Common Questions

image25

Why a Home Inspection?

Massachusetts home purchasers are given the opportunity under state law to have their potential house or condo purchase inspected by a licensed Home Inspector prior to signing a Purchase and Sale Agreement. The usual time allowed to the buyer is 7 calendar days. We view the Home Inspection as an insurance policy; we will determine the condition of the property prior to making the purchase. The inspection will reveal "the good, the bad, and the ugly" aspects of the property that will assist you in making a decision to purchase the property.

What Does Massachusetts Home Inspection Law Require?

All Home Inspectors operating in MA are required to be licensed by the state and must provide Errors and Omissions Insurance. Our report is completed in accordance with the Massachusetts Home Inspectors 266 CMR Regulations and Standards of Practice. All clients are encouraged to review the Home Inspectors Facts for Consumers Sheet at the Consumer Affairs and Business Regulation website.

What Steps Do I Need To Take to Get Ready For The Property Inspection?

We recommend that you review the following suggestions in order to make your property inspection a pleasing, informational and successful experience:

  • Please notify the Real Estate Agent(s) and the Owner of the date, time, and approximate hours to be spent inspecting the property.
  • Typically a Real Estate Agent and/or Owner(s) are present during the inspection. The common areas in a condominium building will require my access ( MEP rooms, the roof, the community rooms, garage, etc) and prior arrangements with the property management /owners is required. Multi-family homes will require access to all units and floors and arrangements with tenants must be coordinated.
  • All utilities must be operational at the property: electrical power, water and gas service, and a filled oil tank.
  • Obtain from the Condominium Association the following documentation: Replacement Reserve Report, Association Report, Operating Budget, Proposed Common Area Improvement Schedule, Special Assessments, Pending Claims and Litigation, and Board Minutes.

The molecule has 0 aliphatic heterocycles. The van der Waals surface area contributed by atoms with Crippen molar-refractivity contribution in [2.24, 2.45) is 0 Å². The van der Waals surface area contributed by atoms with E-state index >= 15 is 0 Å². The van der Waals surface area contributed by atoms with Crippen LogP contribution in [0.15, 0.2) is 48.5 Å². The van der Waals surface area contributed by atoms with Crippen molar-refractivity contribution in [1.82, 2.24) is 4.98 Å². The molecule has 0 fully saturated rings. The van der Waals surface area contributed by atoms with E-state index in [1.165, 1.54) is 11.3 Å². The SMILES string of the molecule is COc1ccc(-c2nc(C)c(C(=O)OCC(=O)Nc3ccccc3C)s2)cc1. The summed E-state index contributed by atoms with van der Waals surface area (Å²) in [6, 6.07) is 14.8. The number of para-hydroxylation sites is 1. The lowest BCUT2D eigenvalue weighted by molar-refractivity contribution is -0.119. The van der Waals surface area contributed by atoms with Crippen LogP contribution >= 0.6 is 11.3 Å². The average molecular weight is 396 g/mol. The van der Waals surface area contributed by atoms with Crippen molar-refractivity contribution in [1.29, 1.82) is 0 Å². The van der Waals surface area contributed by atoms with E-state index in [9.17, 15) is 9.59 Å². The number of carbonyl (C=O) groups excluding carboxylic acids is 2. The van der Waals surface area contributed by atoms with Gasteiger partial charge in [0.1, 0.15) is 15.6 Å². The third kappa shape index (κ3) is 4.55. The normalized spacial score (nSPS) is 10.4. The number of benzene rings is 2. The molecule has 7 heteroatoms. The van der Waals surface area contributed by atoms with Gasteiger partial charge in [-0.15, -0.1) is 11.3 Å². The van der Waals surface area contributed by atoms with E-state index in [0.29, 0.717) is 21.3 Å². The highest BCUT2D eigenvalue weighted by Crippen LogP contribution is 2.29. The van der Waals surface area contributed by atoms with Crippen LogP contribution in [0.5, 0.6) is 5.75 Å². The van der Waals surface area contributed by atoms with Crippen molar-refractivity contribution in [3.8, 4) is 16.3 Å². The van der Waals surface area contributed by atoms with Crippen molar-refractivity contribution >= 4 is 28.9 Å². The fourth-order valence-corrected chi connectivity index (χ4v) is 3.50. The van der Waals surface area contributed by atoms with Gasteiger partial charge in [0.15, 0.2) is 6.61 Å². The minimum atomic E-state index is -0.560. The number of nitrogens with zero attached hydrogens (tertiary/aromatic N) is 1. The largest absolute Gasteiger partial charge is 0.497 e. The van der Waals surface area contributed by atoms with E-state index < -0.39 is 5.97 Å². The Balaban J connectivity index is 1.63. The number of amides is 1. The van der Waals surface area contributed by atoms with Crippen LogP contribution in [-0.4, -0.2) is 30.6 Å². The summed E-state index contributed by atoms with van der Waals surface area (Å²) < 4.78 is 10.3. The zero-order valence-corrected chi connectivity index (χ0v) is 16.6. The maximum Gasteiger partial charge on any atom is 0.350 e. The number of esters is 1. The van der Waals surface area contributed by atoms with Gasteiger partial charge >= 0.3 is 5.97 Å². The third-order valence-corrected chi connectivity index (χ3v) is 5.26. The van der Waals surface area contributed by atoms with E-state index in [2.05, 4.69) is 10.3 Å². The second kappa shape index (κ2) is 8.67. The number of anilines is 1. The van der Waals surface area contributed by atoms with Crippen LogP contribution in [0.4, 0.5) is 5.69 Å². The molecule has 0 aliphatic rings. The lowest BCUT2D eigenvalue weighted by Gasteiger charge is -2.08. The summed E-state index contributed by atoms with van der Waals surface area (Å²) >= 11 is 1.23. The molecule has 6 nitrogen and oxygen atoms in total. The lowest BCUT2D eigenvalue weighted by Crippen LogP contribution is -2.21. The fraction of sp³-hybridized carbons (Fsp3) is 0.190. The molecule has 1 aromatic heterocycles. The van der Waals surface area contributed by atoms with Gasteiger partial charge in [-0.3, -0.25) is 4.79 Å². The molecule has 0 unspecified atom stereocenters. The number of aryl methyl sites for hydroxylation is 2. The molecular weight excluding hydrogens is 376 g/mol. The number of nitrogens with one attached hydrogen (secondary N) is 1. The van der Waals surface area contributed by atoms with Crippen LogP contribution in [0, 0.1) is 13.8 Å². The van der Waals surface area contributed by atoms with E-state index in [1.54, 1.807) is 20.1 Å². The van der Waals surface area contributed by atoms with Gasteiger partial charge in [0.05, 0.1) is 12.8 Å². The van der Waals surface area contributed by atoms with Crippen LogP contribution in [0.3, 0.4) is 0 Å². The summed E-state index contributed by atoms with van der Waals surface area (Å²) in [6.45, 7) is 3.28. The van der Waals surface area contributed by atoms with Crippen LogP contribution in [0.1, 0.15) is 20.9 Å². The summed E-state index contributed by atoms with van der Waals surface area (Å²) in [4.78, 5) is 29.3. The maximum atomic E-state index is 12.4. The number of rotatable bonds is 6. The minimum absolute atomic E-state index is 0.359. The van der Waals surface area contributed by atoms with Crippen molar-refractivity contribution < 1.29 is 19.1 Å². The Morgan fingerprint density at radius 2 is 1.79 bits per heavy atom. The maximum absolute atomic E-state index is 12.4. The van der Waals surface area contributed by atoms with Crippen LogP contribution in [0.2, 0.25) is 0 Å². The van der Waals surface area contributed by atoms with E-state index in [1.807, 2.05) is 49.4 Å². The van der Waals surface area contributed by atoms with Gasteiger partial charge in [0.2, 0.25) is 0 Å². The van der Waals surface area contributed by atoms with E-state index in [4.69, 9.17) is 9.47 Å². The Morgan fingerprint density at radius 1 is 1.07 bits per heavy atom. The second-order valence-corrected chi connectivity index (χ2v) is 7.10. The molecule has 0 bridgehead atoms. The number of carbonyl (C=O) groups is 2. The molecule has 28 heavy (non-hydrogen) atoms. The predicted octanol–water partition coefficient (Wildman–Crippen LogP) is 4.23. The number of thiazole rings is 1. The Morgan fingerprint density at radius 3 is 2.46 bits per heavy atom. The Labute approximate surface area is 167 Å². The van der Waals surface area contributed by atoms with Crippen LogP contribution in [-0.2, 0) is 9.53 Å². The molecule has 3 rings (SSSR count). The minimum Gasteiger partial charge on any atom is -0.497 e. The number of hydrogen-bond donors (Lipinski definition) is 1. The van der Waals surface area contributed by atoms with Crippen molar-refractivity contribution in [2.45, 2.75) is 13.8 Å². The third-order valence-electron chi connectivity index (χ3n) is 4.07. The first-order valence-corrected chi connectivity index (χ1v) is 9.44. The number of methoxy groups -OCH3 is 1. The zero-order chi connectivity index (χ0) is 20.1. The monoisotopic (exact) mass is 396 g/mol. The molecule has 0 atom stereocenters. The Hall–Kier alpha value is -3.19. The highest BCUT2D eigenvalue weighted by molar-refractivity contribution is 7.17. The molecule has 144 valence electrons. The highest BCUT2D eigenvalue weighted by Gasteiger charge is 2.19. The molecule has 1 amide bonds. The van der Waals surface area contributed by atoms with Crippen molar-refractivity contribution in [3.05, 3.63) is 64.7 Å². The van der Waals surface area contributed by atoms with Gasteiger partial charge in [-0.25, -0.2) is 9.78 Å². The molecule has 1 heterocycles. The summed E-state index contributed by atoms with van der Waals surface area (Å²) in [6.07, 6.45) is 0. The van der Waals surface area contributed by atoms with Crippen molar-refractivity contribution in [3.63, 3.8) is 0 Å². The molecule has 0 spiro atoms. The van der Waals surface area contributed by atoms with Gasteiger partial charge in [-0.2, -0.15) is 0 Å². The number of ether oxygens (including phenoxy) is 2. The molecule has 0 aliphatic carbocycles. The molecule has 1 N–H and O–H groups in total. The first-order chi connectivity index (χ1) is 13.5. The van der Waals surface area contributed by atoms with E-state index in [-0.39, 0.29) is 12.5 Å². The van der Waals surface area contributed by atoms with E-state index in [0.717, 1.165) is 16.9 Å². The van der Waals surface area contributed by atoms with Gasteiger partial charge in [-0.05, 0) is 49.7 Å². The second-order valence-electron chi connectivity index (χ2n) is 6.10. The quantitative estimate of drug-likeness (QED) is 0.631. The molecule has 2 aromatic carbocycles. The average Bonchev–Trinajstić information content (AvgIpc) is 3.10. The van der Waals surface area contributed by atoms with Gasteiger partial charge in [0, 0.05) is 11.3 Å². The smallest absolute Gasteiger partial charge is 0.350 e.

• All plumbing fixtures, hot water tanks, and heating and cooling systems must be operational.
  • Properties with excessive amounts of belongings inhibit the inspection process and may result in deficient conditions not being observed.
  • All animals or pets should be restrained or isolated during the inspection.
  • Obtain from the Owner the Seller Disclosure Questionnaire.
  • Obtain from the Owner the following: appliance and component service records; age of major components such as boiler, furnace, ac system, hot water tank, roofing, windows and doors; oil, gas, electrical, water/sewer and tax bills from previous years; copies of any previous home inspection reports; dates of major renovations such as additions, kitchens, baths, and decks; copies of all local building permits; reports on termite treatments, asbestos removal, lead paint testing, etc.; obtain a copy of the Title V Septic System report and the water well characteristics, flow rate, and water quality test where applicable
  • A property inspection can be a stressful experience – “the more the merrier” does not hold true during the inspection. Try to keep your entourage to a minimum.
  • Payment by cash or check is due at the end of inspection. Reports will not be released without payment.
  • Do not schedule an inspection too late in the day or when rain or snow is anticipated. Daylight and proper weather is required to perform a proper inspection.

Following these guidelines will make your property inspection go smoothly!